By Stop the Arrests Campaign
The Stop the Arrests Campaign, a coalition of sex worker rights activists and supporters, is calling for a moratorium on arrests, detention and deportation of sex workers in London with immediate effect until the end of the Olympic Games.
Prior to the Olympics run up it was anti-trafficking laws and policies were resulting in brothel raids, closures and arbitrary arrests, detention and deportation of people working in the sex industry. For many sex workers these laws have dire consequences. Such policing creates a climate of fear among workers, leaving them less likely to report crimes against them – including violence and exploitation in the industry and more vulnerable to abuse.1
A series of violent robberies on brothels in Barking & Dagenham by a gang in December 2011 demonstrates the effect that this climate of fear can have on the safety of sex workers. After the robberies, carried out at knifepoint, sex workers were deterred from pursuing the attacks because police threatened them with prosecution. There were many more subsequent attacks and one woman was raped. But once the police agreed to an amnesty from arrest, sex workers were able to come forward.2
After 2006 a meme emerged suggesting that with every major sporting event comes a huge increase in trafficking of women for sexual slavery. The government, charity organisations and campaign groups have gone along with this. Such claims, often repeated by the media, are usually based on misinformation, poor data and a tendency to sensationalise.
Pressure groups cite the football World Cups in Germany and South Africa as evidence. Yet the claim that 40,000 women were trafficked into Germany in 2006 has been refuted by reports by the International Organisation for Migration, as well as by the Global Alliance Against Trafficking of Women. South African sex workers even noted a slump in demand during the World Cup, stating that they were disappointed that customers were “more concerned about football than in sex.”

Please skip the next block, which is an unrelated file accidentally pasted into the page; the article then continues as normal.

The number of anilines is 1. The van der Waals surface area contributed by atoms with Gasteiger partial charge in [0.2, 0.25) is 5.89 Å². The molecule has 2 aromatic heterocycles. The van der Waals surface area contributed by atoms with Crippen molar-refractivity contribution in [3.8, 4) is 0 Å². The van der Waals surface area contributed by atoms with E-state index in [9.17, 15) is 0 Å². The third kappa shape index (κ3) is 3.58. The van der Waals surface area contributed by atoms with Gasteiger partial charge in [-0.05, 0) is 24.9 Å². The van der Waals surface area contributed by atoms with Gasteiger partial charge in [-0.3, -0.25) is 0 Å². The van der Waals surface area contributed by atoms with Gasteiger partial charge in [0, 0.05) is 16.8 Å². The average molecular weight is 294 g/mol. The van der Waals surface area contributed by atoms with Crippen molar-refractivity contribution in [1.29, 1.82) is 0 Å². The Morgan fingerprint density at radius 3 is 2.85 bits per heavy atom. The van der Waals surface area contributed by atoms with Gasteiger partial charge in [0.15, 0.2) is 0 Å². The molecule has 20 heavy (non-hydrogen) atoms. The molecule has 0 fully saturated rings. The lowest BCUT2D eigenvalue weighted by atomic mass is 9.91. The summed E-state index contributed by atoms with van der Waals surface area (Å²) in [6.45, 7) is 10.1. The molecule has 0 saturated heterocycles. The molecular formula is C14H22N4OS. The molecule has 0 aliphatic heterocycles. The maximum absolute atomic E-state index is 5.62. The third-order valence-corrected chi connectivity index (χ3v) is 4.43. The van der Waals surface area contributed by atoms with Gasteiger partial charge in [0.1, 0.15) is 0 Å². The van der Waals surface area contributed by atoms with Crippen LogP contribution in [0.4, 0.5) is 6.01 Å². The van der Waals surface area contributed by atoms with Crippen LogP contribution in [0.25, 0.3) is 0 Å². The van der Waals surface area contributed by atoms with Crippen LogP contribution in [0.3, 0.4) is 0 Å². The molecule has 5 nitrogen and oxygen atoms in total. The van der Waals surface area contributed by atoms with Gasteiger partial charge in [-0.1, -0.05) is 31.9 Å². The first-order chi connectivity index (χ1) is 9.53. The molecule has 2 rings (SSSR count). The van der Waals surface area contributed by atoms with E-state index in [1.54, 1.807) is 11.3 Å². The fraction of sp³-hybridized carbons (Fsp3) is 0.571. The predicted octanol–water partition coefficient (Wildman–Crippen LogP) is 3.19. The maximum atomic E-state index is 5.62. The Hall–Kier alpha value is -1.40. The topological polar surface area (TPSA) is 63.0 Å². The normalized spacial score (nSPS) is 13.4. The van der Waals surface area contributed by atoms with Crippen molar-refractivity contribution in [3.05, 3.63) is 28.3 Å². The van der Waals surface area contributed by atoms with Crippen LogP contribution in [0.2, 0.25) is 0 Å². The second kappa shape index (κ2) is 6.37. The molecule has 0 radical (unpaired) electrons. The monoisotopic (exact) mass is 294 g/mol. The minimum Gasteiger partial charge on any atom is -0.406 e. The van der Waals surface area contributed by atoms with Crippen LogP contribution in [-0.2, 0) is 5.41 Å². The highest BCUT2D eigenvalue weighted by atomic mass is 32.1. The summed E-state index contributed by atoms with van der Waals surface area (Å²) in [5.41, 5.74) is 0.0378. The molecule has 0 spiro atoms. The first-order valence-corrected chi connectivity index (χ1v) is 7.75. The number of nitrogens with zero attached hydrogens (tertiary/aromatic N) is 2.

Lobbying groups, including charities and non-governmental organisations have sprung up in London – many of which have no prior knowledge of the sex industry or experience of working with sex workers – citing this purported link and demanding measures such as increased law enforcement (policing) of sex work and a ban on advertising sexual services.
Nonetheless, there is no evidence that large sporting events cause an increase in trafficking for prostitution.3 This myth has reverberated throughout the media, activist circles and it now shaping policing policy in London.
We are aware of “clean up efforts” underway in London, particularly east London, in the run up to the Olympics. These include multiple raids and closure of premises. We anticipate that until the end of the Olympic games there will be a continued rise in the numbers of raids, arrests, deportations and level of harassment of sex workers.
Police have intensified raids on sex work premises, which have been ten times higher in the five Olympic boroughs than the rest of the city’s boroughs. This, the claim goes, is unrelated to the Olympics. But there have been 80 brothels shut down in Newham in 18 months and over seventy arrests in Tower Hamlets and Newham since the beginning of 2012. These arrest levels already exceed the total number for 2011.
The closure of brothels and flats leaves sex workers without premises from which to work, often forcing them onto the street, where they are more likely to be heavily policed, attacked or assaulted.
This is militarised spatial and social cleansing in the shadow of the Olympic stadium. Yet it is women’s safety and the desire to eliminate trafficking that is the narrative through which this aggressive agenda is being played out!
It is in this context that the Stop the Arrests Campaign is calling for a moratorium on arrests, detention and deportation of sex workers in London with immediate effect until the end of the Olympic Games. What this means is that we want the Mayor of London and London Metropolitan police, in co-operation with the UK Border Agency to,
1. Suspend offences that refer directly to sex workers: soliciting and prosecution for working collectively under brothel keeping laws
2. Suspend arrests of sex workers, administrative detainment and / or deportation, during the enforcement of offences relating to third parties, namely causing, inciting or controlling for gain.
3. Suspend the closure of premises through the use of closure orders and notices.
Go to http://www.moratorium2012.org to learn more about the campaign, read the open letter that will shortly be sent to the Mayor and sign the petition.
1. x:talk (2010), Human rights, Sex Work and the Challenge of Trafficking
2. Owen Bowcott, “Call for change in law to protect prostitutes from violent crime”, Guardian 6/01/12, http://www.guardian.co.uk/society/2012/jan/16/change-law-prostitutes-crime-violent
3. Global Alliance Against Traffic in Women (GAATW), (2011) What’s the Cost of a Rumour? A Guide to Sorting Out the Myths and Facts about Sporting Events and Trafficking. http://www.gaatw.org/publications/What’s_the_Cost_of_a_Rumour-GAATW2011.pdf